Penny Nance is the CEO of Concerned Women for America. Kay C. James is president of The Heritage Foundation.


3. Moderates can find a home in the Republican Party, Democratic ticket increasingly does not align with a centrist view of abortion, By Charlotte Pence Bond, The Washington Times, August 25, 2020, Pg. B1, Opinion

This is an election season unlike those in the past, but more than anything else, it is a time when Americans will make a decision between two philosophies for the future of this country.

On Nov. 3, voters will not only elect a candidate, but they will also decide the role government should play when it comes to morality and individual freedom. The two parties vary widely when it comes to this area, and there is no policy that makes this dichotomy more obvious than that of abortion.

Americans are not as resolute on the legal status of abortion as some in the media and popular culture would like them to believe. According to a study by the Pew Research Center, “Though abortion is a divisive issue, more than half of U.S. adults take a non-absolutist position, saying that in most — but not all — cases, abortion should be legal (34%) or illegal (26%). Fewer take the position that in all cases abortion should be either legal (27%) or illegal (12%).”

Many voters find themselves in the center of this difficult matter, unsure on which side they may fall. They can find a home within the party that acknowledges the heartbreak that abortion causes, yet also recognizes that the individual citizens of each state should have their voices heard when deciding how it will impact their communities.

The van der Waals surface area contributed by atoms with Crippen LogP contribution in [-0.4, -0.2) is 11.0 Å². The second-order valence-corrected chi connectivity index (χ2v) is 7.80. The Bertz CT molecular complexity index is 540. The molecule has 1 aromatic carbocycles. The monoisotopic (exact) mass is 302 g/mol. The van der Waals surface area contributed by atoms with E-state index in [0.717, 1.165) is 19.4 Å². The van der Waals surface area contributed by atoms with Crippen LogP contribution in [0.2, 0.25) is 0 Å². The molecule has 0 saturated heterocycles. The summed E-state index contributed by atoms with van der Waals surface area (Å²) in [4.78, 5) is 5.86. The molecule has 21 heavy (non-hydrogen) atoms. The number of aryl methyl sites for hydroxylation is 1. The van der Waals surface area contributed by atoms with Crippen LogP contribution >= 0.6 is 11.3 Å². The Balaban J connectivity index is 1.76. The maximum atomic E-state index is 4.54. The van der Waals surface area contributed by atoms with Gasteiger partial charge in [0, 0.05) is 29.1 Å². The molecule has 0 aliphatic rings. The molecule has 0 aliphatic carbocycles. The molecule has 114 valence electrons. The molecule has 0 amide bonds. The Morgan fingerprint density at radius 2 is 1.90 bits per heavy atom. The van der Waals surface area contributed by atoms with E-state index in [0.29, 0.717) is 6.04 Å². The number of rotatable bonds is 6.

Charlotte Pence Bond is the author of “Where You Go: Life Lessons from My Father,” and the daughter of Vice President Mike Pence. She regularly speaks on the topic of abortion in the culture, and currently attends Harvard Divinity School, where she is a candidate for a masters in Theological Studies.


4. The U.S. Admits Too Few Refugees, By Reid Ribble, The Wall Street Journal, August 25, 2020, Pg. A15, Opinion

While President Trump has rightly critiqued the autocratic tendencies of socialism, on his administration’s watch the U.S. has increasingly turned away victims of communism and religious persecution. In 2016, before Mr. Trump took office, slightly under 85,000 refugees were admitted to America. Since then, the administration has systematically slashed the ceiling for refugee arrivals, resulting in a historically low cap of 18,000 for this fiscal year. Only about 8,602 have been permitted entrance so far—on track for a decline of almost 90% from 2016.

A new report from Open Doors USA—an organization that supports persecuted Christians abroad—and World Relief documents how abruptly the door has been closed: From the 50 countries where Christians face the most severe oppression, the U.S. resettled about 18,500 Christian refugees in 2015. Midway through 2020, the U.S. had resettled fewer than 950.

Resettlement of other persecuted religious groups—Muslims from Myanmar, Jews from Iran, Yazidis from Iraq—has plummeted at similarly stark rates.

Rather than banning all immigrants from “jihadist regions,” which has included persecuted Christians and other religious minorities, the U.S. should simply have banned jihadist terrorists—which has long been U.S. policy.

Mr. Ribble, a Republican, represented Wisconsin’s Eighth Congressional District, 2011-17.


5. Priest baptism story offers memo for reformers: Look before you leap, By John L. Allen Jr., Crux, August 25, 2020, Opinion

Robert K. Merton, a famous American sociologist, was, by all accounts, a smart guy. Among other things, he popularized the expression “law of unintended consequences” to refer to situations when a person does something for one reason, but he or she finds that it produces all sorts of other unexpected results.